Iraqis help US troops to devastate Saddam statue; Moscow denies Saddam hides in Russian embassy
Hundreds of Iraqis, with help from US Marines, hauled down a bronze and marble statue of Saddam Hussein in Baghdad.
Crowds of Iraqis swarmed onto the icon of the Iraqi leader, as US troops rumbled into the center of the capital.
A US armoured military vehicle helped the people pull down the statue after a man had clambered up the pedestal to put a rope around its neck. Some in the crowd threw rocks, stones and shoes.
The huge bronze statue was soon badly damaged with a large hole evident in the marble plinth. The statue itself was put up less than a year ago - on April 28 last year - to mark Saddam's 65th birthday.
Meanwhile, according to reports, Saddam Hussein is hiding in the Russian Embassy in Baghdad. He is said to be trying to negotiate a deal allowing him to go free in return for surrendering. This report has been strongly denied by Russian officials.
It was first made by the speaker of the Lebanese parliament, Nabih Berri. He pointed out that Russian ambassador Vladimir Titorenko had left Baghdad on Saturday.
Titorenko arrived in Damascus, Syria, on Monday, claiming that US forces had fired on his diplomatic convoy as it left Baghdad. He returned to the Iraqi capital on Tuesday, apparently to bring out an embassy driver wounded in the incident and a diplomat who stayed to look after the hospitalised victim.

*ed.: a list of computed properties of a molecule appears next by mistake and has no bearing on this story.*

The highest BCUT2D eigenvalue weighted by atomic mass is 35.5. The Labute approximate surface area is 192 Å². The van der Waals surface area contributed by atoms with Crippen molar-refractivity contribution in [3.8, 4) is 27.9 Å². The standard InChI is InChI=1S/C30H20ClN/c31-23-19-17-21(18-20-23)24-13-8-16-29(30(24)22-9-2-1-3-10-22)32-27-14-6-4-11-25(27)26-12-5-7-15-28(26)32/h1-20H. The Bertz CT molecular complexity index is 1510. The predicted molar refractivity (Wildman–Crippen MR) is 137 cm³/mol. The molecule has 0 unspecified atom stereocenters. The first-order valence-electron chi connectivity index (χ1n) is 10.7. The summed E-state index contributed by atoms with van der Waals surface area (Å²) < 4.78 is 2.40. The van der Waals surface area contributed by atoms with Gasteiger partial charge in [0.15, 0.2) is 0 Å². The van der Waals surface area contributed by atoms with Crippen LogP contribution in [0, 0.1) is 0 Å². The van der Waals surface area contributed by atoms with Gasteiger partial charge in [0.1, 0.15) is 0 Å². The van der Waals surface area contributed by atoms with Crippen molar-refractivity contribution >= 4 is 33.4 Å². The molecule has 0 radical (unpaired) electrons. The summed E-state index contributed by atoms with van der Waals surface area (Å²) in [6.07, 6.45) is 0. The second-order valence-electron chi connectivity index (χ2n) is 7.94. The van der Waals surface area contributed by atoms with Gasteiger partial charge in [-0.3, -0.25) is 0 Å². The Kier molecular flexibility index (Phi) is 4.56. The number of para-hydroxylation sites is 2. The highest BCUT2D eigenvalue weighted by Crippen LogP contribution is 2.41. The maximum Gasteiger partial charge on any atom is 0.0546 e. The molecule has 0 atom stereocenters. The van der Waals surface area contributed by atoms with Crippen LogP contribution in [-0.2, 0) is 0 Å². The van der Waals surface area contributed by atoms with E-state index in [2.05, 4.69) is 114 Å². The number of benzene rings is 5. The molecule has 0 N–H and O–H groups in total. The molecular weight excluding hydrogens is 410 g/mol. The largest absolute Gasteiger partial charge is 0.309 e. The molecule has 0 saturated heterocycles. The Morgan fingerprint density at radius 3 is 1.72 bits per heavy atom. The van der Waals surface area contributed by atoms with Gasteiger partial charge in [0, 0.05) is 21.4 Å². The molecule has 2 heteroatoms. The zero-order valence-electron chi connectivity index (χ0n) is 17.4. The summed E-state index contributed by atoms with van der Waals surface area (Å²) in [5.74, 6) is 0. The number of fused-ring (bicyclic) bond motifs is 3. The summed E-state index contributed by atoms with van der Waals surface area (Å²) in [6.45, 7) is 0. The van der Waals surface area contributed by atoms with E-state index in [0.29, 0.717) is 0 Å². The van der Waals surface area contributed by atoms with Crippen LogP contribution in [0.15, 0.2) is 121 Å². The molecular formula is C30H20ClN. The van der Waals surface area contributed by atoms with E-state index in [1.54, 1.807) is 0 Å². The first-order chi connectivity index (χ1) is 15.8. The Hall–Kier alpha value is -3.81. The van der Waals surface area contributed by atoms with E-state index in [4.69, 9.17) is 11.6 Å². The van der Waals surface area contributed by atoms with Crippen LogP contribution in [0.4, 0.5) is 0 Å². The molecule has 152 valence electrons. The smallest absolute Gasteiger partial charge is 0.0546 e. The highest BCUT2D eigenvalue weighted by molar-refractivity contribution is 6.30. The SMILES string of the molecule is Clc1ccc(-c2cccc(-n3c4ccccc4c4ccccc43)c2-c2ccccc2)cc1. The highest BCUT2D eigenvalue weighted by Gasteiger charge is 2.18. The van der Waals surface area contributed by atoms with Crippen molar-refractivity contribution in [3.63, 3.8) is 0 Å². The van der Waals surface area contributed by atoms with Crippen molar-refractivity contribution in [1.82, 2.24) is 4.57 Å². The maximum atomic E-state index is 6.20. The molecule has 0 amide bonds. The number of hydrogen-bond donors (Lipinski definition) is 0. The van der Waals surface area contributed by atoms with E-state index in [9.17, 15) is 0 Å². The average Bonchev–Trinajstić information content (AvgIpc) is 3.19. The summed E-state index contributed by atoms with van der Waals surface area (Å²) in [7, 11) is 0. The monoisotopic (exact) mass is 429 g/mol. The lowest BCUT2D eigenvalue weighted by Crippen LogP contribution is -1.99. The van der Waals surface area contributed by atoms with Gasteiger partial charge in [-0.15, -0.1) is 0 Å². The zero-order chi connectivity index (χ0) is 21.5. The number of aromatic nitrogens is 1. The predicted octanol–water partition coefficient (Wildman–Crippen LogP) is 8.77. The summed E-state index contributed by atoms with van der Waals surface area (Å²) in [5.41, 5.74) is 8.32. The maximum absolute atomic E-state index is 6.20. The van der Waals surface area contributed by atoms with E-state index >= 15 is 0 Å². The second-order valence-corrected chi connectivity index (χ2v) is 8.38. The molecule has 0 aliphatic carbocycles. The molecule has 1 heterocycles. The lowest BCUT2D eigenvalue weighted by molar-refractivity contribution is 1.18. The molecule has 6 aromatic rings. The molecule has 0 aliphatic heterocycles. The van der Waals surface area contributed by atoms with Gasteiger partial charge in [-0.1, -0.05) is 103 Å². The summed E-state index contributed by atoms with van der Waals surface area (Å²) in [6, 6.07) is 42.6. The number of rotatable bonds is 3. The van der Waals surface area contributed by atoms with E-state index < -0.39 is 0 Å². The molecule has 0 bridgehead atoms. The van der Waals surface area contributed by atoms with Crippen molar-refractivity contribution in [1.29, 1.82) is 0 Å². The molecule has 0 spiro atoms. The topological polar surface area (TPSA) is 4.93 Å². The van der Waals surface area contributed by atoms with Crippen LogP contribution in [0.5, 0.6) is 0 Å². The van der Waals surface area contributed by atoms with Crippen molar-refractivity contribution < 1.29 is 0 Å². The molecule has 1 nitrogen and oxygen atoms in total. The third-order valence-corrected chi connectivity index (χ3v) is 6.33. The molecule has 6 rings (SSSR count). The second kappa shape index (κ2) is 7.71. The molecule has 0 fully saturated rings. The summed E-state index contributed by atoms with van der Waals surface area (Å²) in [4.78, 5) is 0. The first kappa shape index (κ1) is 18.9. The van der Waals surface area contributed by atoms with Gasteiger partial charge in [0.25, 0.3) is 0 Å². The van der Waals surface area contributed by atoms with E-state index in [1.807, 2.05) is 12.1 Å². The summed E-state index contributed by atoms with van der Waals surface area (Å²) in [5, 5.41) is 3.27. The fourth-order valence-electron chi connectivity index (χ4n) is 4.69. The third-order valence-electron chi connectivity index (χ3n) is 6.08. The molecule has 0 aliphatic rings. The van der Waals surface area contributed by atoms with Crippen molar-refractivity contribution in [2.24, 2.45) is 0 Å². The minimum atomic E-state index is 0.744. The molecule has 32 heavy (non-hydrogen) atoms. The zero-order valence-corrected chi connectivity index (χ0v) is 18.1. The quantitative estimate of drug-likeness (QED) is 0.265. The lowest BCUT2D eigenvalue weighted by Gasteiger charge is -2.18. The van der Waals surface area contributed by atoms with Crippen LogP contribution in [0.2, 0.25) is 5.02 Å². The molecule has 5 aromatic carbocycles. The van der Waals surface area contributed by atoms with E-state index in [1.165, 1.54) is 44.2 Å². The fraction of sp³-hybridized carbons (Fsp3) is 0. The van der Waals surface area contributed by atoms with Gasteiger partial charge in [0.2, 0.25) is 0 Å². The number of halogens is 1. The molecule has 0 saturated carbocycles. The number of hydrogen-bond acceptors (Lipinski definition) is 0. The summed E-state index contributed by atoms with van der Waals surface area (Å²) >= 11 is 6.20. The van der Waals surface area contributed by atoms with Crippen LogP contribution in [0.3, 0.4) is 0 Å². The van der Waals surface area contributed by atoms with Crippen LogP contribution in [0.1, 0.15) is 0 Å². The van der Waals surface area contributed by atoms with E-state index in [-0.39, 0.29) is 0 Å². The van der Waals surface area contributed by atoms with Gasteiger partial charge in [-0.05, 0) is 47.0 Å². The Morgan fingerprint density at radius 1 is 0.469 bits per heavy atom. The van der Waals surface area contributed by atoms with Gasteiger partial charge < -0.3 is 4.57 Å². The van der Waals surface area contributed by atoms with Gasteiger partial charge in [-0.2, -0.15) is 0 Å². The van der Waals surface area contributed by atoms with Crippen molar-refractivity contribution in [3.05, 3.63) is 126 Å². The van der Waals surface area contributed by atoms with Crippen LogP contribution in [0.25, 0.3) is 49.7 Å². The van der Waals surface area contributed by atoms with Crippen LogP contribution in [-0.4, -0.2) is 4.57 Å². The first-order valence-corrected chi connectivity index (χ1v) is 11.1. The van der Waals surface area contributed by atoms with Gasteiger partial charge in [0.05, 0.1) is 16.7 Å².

"Saddam Hussein could have found refuge in the Russian embassy in Baghdad," Berri told journalists, giving no further backing for his statement. Russia's Foreign Ministry denied the claim.
"Such statements absolutely do not and cannot correspond with reality," spokesman Alexander Yakovenko said. "This is an attempt yet another time to place the Russian Embassy in Baghdad under threat."
Unidentified diplomatic sources in Moscow told Russian news agencies the ambassador and his two charges crossed back into Syria early on Wednesday and were met by embassy staff in the capital Damascus. (Albawaba.com)
© 2003 Al Bawaba (www.albawaba.com)